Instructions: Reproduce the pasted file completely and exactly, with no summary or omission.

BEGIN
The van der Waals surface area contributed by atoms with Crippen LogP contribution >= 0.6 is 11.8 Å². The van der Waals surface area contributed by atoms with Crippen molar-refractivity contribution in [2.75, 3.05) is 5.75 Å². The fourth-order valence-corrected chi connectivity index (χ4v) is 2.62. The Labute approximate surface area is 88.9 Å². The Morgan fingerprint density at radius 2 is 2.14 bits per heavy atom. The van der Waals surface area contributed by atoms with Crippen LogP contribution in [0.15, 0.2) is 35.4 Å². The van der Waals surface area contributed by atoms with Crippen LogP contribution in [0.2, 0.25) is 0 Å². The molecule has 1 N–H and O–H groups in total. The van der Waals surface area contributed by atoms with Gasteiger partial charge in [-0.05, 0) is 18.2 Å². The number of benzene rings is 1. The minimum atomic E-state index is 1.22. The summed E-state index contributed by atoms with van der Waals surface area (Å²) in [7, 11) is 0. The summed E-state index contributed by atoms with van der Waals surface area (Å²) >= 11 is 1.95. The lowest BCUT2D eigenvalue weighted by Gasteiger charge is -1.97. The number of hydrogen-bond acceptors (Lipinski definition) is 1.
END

The van der Waals surface area contributed by atoms with Crippen LogP contribution >= 0.6 is 11.8 Å². The van der Waals surface area contributed by atoms with Crippen molar-refractivity contribution in [2.75, 3.05) is 5.75 Å². The fourth-order valence-corrected chi connectivity index (χ4v) is 2.62. The Labute approximate surface area is 88.9 Å². The Morgan fingerprint density at radius 2 is 2.14 bits per heavy atom. The van der Waals surface area contributed by atoms with Crippen LogP contribution in [0.15, 0.2) is 35.4 Å². The van der Waals surface area contributed by atoms with Crippen LogP contribution in [0.2, 0.25) is 0 Å². The molecule has 1 N–H and O–H groups in total. The van der Waals surface area contributed by atoms with Gasteiger partial charge in [-0.05, 0) is 18.2 Å². The number of benzene rings is 1. The minimum atomic E-state index is 1.22. The summed E-state index contributed by atoms with van der Waals surface area (Å²) in [7, 11) is 0. The summed E-state index contributed by atoms with van der Waals surface area (Å²) >= 11 is 1.95. The lowest BCUT2D eigenvalue weighted by Gasteiger charge is -1.97. The number of hydrogen-bond acceptors (Lipinski definition) is 1.